Roots and Wings

Good parenting is critical for the development of children.  In my post of October 31, 2011, I spoke of how nature and nurture play a significant role in the growth and development of children.  How it is best to guide a child to achieve his or her greatest and highest potential rather than to “steer” a child into a parent’s choices of interests, profession and schools. 

In my post of April 23, 2012, I mentioned my attendance at a wonderful presentation by psychotherapist Alice Virgil who spoke on how to build strong kids (and on the things parents and grandparents can do to participate in this development).  Tops on her list were encouraging relationships, creativity, awareness, courage, initiative, morality and spirituality.  

Last Sunday in a sermon, our priest added further inspiration for parents using a famous quote of Henry Ward Beecher.  “The greatest bequest we can give our children is roots and wings.”  The book Hot Chocolate for the Soul expands on this point — and provides context:  “Good parents give their children roots and wings.  Roots to know where their home is, and wings to fly and put into practice what they have learned.”    

It’s a tough job being a parent (easier being a grandparent :)) but little words of wisdom like those above can’t help – but help.   

How to Build Strong Kids

On April 15th, I attended a fascinating presentation by psychotherapist Alice Virgil on how to raise strong and resilient children.   Ms. Virgil described two diametrically opposed family dynamics:  the over controlled family (I will make sure no pain comes to you) and the hands off family (life is tough – deal with it).   Ideally, a family wants to be somewhere in between.   Here are bullet points for achieving that objective:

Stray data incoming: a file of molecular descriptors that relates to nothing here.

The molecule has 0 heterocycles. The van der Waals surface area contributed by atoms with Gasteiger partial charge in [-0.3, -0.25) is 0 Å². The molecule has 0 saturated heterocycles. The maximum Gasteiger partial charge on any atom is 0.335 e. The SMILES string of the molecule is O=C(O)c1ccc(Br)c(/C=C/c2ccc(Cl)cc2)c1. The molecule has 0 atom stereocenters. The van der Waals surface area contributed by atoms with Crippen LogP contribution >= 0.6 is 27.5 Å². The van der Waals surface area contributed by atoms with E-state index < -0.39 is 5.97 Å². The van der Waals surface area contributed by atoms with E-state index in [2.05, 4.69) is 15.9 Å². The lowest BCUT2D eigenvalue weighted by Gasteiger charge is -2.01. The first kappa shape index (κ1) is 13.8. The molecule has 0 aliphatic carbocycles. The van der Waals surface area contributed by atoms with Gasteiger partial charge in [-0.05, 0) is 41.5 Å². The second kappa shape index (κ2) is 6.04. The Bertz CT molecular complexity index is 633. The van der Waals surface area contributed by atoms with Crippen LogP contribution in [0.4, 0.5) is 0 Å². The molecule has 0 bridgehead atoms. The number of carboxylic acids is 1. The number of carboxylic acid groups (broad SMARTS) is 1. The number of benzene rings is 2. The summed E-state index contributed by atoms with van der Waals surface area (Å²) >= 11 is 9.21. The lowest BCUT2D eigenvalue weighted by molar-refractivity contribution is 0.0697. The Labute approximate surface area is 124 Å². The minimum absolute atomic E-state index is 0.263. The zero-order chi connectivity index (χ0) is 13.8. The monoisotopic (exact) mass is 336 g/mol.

Relationships — It’s important to have them.  Develop empathy with others in the sense that we are all in this together;

Creativity — Help children stretch their thinking:  how to make a meal, how to play with a cardboard box, how to be occupied without an IPhone or television;

Awareness — Develop social awareness such that a child learns to “read” situations and social cues;

Initiative and courage — Learn to do the right thing at the right time.  Learn how to work hard and put in effort to achieve;

Morality — Develop a moral code.  Learn what is right – and what is wrong; and

Spirituality — Develop a sense of purpose.  Learn that we all have a reason to be in this world.  Say grace at meals.   

Praising a child?  Absolutely.  But never praise results or outcome.  Always praise effort.  

So what can parents and grandparents do to build strong and resilient kids? 

1.  Practice gratefulness — Discuss the best of the day – and the worst.  Teach joy and appreciation;

2.  Practice mindfulness — Give attention to the present moment with kindness, curiosity and compassion.  This helps children respond reflectively rather than reflexively;

3.  Emotion coaching — Help children understand their emotions;

4.  Develop a strong marriage and family home;

5.  Allow unstructured unsupervised free play — Forget the gimmicks, complex toys and oversight.

Ms. Virgil’s comments have been borne out by research and experience.   Ms. Virgil’s website is www.virgiltherapy.com